- Every document can contain a royalty mechanism at any desired degree of granularity to ensure payment on any portion accessed, including virtual copies ("transclusions") of all or part of the document.
- Every document is uniquely and securely identified.
- Every document can have secure access controls.
- Every document can be rapidly searched, stored and retrieved without user knowledge of where it is physically stored.
- Every document is automatically moved to physical storage appropriate to its frequency of access from any given location.
- Every document is automatically stored redundantly to maintain availability even in case of a disaster.
- Every Xanadu service provider can charge their users at any rate they choose for the storage, retrieval and publishing of documents.
- Every transaction is secure and auditable only by the parties to that transaction.
- The Xanadu client-server communication protocol is an openly published standard. Third-party software development and integration is encouraged.
It is instructive, then, to consider the primary ways in which the modern web is functionally broken:
- Link rot. The odds of a hyperlink working are inversely proportional to the age of that hyperlink. Old links frequently break, because the server hosting the content disappears for any number of reasons over time. I've gotten to the point where I dread clicking on links from old web pages, because the per-click success rate is so abysmally low.
- Every website has unique usernames and passwords. There is almost no reliable centralized form of identity on the internet, and those few that do exist are often poisoned by explicit commercial affiliation, such as Facebook Connect and Microsoft Passport. This is why curated anonymous, lightweight participation dominates the net -- best illustrated by Wikipedia.
- No redundancy. If content is driven offline by temporary high traffic levels or, worse, catastrophic data loss, there may not be any way to recover that content. I know that Digg has services which auto-mirror highly rated links because Digg traffic can be so toxic to the destination links. (Ironically, all duggmirror.com links redirect to amazon.com now, which illustrates how ephemeral all this stuff tends to be.) I suppose if you're lucky the wayback machine will eventually pick up a historical copy of the content, or the Google cache will hold a copy for some unknown amount of time while the site is offline. You'd probably have better odds praying for missing content to reappear.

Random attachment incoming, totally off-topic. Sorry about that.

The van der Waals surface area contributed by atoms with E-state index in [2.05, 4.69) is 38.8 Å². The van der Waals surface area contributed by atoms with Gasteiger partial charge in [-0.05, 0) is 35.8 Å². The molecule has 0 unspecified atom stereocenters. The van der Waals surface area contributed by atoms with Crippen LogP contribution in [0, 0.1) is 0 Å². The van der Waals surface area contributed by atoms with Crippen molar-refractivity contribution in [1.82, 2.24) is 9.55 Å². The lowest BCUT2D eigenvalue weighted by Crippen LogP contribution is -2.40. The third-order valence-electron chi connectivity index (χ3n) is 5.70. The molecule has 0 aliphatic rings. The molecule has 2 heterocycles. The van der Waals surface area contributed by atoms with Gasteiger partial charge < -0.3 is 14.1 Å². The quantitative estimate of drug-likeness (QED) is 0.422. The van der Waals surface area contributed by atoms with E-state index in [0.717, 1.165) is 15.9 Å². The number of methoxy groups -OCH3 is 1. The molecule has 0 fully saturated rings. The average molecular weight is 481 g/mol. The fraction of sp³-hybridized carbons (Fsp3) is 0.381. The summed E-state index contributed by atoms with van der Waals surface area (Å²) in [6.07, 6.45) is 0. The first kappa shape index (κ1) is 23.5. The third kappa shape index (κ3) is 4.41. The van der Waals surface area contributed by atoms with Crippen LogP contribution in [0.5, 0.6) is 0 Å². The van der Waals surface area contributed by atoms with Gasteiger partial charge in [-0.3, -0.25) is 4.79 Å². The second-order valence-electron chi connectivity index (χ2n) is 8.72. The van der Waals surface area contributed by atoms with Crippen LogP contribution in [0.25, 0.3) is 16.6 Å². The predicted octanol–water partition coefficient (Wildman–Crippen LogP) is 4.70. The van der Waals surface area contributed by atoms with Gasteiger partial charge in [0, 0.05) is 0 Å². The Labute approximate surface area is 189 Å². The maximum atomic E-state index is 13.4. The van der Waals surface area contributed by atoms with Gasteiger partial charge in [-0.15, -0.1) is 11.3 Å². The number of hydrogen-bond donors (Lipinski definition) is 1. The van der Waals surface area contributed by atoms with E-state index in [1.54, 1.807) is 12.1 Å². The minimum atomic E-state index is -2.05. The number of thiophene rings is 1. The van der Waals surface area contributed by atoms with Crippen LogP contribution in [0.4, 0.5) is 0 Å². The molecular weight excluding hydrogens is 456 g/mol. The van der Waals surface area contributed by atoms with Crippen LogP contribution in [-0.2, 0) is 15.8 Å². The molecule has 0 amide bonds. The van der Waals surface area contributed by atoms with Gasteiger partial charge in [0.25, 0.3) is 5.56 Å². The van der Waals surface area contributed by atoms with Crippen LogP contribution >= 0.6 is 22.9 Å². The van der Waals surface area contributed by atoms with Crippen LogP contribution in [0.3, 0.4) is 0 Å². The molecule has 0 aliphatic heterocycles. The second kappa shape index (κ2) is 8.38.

Let's put aside the more ambitious parts of Project Xanadu for the moment. The current world wide web does basically one thing: simple, stupid, mindless hyperlinks. But even that alone was enough to build a functional and useful internet for the world. And Google was able to build a zillion dollar algorithm out of discovering the relationship between those dumb hyperlinks.
All that, when the most fundamental building block of the web, the hyperlink, barely works at all. Hyperlinks are fraught with peril and pitfalls even under the best of conditions. The current state of hyperlinking is almost literally the stupidest thing we could build that works. Frankly, the current system sucks beyond belief, as Ted himself notes:
HTML is precisely what we were trying to prevent -- ever-breaking links, links going outward only, quotes you can't follow to their origins, no version management, no rights management.
The next time you're about to embark on a grandiose, glorious software Xanadu Dream of your own, take Dare's advice.
The bottom line is that a lot of the time it's OK to create a solution that solves 80% of the problem. Always remember that shipping is a feature.
Consider the reality of what's actually possible, what people can understand, and what us all too human programmers can practically implement. It might not be the Xanadu you dreamed of -- heck, it might even suck -- but it'll at least have a fighting chance of existing in reality rather than fantasy.